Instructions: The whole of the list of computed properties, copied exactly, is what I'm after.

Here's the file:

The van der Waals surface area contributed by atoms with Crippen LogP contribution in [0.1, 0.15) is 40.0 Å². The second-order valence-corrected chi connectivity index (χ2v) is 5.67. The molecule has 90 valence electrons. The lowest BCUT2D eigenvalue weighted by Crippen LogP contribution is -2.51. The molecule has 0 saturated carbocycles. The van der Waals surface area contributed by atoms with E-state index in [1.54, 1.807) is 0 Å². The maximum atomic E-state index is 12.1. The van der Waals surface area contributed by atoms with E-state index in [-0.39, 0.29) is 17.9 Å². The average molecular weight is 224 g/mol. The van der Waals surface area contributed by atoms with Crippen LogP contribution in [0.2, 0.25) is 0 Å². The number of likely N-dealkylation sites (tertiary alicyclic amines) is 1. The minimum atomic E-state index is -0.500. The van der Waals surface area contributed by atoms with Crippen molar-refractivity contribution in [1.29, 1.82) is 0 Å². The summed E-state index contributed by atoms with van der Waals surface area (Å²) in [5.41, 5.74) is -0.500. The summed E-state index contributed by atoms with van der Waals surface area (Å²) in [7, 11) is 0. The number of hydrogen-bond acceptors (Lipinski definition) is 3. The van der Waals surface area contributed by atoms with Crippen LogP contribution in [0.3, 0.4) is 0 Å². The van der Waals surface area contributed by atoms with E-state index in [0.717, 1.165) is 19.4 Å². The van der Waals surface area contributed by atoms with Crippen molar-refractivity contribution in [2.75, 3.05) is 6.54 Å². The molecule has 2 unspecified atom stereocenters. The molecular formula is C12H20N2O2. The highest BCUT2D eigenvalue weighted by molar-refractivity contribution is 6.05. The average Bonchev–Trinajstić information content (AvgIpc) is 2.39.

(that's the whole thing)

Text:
The van der Waals surface area contributed by atoms with Crippen LogP contribution in [0.1, 0.15) is 40.0 Å². The second-order valence-corrected chi connectivity index (χ2v) is 5.67. The molecule has 90 valence electrons. The lowest BCUT2D eigenvalue weighted by Crippen LogP contribution is -2.51. The molecule has 0 saturated carbocycles. The van der Waals surface area contributed by atoms with E-state index in [1.54, 1.807) is 0 Å². The maximum atomic E-state index is 12.1. The van der Waals surface area contributed by atoms with E-state index in [-0.39, 0.29) is 17.9 Å². The average molecular weight is 224 g/mol. The van der Waals surface area contributed by atoms with Crippen LogP contribution in [0.2, 0.25) is 0 Å². The number of likely N-dealkylation sites (tertiary alicyclic amines) is 1. The minimum atomic E-state index is -0.500. The van der Waals surface area contributed by atoms with Crippen molar-refractivity contribution in [1.29, 1.82) is 0 Å². The summed E-state index contributed by atoms with van der Waals surface area (Å²) in [5.41, 5.74) is -0.500. The summed E-state index contributed by atoms with van der Waals surface area (Å²) in [7, 11) is 0. The number of hydrogen-bond acceptors (Lipinski definition) is 3. The van der Waals surface area contributed by atoms with Crippen LogP contribution in [0.3, 0.4) is 0 Å². The van der Waals surface area contributed by atoms with E-state index in [0.717, 1.165) is 19.4 Å². The van der Waals surface area contributed by atoms with Crippen molar-refractivity contribution in [2.75, 3.05) is 6.54 Å². The molecule has 2 unspecified atom stereocenters. The molecular formula is C12H20N2O2. The highest BCUT2D eigenvalue weighted by molar-refractivity contribution is 6.05. The average Bonchev–Trinajstić information content (AvgIpc) is 2.39.